Indonesia the Republic of Indonesia, is a country in Southeast Asia, between the Indian and Pacific oceans. It is the world's largest island country, with more than seventeen thousand islands, at 1,904,569 square kilometres, the 14th largest by land area and the 7th largest in combined sea and land area. With over 261 million people, it is the world's 4th most populous country as well as the most populous Muslim-majority country. Java, the world's most populous island, is home to more than half of the country's population; the sovereign state is a constitutional republic with an elected parliament. It has 34 provinces. Jakarta, the country's capital, is the second most populous urban area in the world; the country shares land borders with Papua New Guinea, East Timor, the eastern part of Malaysia. Other neighbouring countries include Singapore, the Philippines, Australia and India's Andaman and Nicobar Islands. Despite its large population and densely populated regions, Indonesia has vast areas of wilderness that support a high level of biodiversity.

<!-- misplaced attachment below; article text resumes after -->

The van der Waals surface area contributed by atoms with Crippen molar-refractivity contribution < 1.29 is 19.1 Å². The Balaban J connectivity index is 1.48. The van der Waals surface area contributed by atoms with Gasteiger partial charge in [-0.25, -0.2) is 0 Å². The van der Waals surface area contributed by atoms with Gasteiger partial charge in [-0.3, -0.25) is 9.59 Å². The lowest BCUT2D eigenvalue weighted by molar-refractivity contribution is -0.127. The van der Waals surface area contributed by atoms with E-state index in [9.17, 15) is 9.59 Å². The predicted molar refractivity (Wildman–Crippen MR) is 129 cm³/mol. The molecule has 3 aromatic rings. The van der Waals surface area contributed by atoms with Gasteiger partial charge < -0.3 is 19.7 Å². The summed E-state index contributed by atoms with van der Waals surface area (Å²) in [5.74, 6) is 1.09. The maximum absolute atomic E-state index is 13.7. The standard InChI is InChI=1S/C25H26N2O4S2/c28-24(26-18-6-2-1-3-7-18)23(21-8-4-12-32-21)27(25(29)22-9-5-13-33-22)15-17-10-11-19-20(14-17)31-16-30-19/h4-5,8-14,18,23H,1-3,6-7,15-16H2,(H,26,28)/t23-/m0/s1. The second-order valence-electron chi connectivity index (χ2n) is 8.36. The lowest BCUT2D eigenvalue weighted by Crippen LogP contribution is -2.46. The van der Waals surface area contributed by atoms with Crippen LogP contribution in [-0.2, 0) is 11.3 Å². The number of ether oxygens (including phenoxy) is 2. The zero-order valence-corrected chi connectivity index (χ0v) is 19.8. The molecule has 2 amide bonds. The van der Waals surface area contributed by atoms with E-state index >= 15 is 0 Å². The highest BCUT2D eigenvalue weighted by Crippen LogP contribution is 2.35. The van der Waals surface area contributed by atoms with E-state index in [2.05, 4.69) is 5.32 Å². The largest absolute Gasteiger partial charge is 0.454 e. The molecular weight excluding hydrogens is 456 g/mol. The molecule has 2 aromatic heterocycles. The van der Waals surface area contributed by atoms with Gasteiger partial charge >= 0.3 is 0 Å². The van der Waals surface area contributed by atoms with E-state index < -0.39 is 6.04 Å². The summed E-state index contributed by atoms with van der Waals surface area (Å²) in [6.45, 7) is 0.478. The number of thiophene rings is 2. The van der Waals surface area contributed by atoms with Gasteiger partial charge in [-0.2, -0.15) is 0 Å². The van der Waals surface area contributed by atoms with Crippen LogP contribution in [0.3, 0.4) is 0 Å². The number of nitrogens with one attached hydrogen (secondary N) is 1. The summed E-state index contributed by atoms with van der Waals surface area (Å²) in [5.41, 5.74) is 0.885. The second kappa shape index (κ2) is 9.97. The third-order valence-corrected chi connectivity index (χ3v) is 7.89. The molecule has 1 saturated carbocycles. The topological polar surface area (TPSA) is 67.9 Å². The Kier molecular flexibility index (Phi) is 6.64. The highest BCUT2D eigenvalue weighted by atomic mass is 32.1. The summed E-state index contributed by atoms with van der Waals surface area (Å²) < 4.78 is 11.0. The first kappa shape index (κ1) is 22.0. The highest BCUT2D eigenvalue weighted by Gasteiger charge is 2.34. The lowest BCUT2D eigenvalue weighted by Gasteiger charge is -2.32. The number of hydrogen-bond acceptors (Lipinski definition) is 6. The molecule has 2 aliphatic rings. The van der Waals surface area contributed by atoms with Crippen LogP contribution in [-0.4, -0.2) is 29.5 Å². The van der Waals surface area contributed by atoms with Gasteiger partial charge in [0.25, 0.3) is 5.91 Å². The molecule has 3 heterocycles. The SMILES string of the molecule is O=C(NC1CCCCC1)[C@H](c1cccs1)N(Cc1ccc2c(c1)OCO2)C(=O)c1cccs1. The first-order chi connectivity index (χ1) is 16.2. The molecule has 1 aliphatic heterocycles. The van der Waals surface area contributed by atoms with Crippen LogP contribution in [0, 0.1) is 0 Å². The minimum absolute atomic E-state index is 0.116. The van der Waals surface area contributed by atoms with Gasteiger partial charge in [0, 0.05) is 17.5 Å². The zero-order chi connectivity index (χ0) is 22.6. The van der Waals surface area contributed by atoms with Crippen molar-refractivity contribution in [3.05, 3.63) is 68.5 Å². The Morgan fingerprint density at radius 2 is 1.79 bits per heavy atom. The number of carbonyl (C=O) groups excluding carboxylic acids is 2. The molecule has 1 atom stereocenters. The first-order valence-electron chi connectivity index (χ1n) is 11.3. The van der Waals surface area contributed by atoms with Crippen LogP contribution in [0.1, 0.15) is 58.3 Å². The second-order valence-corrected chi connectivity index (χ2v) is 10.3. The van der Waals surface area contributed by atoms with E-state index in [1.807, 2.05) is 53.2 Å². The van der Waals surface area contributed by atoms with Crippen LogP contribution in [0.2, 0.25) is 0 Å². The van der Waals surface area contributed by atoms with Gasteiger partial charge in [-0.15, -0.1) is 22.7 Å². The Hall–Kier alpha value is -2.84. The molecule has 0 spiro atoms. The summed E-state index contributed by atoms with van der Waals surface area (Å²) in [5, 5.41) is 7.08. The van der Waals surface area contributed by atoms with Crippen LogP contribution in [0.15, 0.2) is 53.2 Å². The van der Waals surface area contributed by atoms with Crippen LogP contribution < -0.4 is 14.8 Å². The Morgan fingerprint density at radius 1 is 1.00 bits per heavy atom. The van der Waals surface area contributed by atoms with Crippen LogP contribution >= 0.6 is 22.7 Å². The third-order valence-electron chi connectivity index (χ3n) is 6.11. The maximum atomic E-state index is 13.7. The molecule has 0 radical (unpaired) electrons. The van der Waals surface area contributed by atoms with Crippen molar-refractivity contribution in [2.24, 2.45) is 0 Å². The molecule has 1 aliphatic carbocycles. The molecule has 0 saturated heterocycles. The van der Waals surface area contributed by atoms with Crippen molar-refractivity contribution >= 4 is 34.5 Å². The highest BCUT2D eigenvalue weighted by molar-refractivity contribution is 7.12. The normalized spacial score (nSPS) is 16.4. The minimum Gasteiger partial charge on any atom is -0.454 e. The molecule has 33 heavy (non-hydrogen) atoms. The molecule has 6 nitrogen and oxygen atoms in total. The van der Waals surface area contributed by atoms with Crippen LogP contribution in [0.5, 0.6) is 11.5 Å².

The country has abundant natural resources like oil and natural gas, tin and gold. Agriculture produces rice, palm oil, coffee, medicinal plants and rubber. Indonesia's major trading partners are China, United States, Japan and India. History of the Indonesian archipelago has been influenced by foreign powers drawn to its natural resources, it has been an important region for trade since at least the 7th century, when Srivijaya and later Majapahit traded with entities from mainland China and the Indian subcontinent. Local rulers absorbed foreign cultural and political models from the early centuries and Hindu and Buddhist kingdoms flourished. Muslim traders and Sufi scholars brought Islam, while European powers brought Christianity and fought one another to monopolise trade in the Spice Islands of Maluku during the Age of Discovery. Although sometimes interrupted by the Portuguese and British, the Dutch were the foremost European power for much of its 350-year presence in the archipelago. In early 20th century, the concept of "Indonesia" as a nation state emerged, independence movements began to take shape.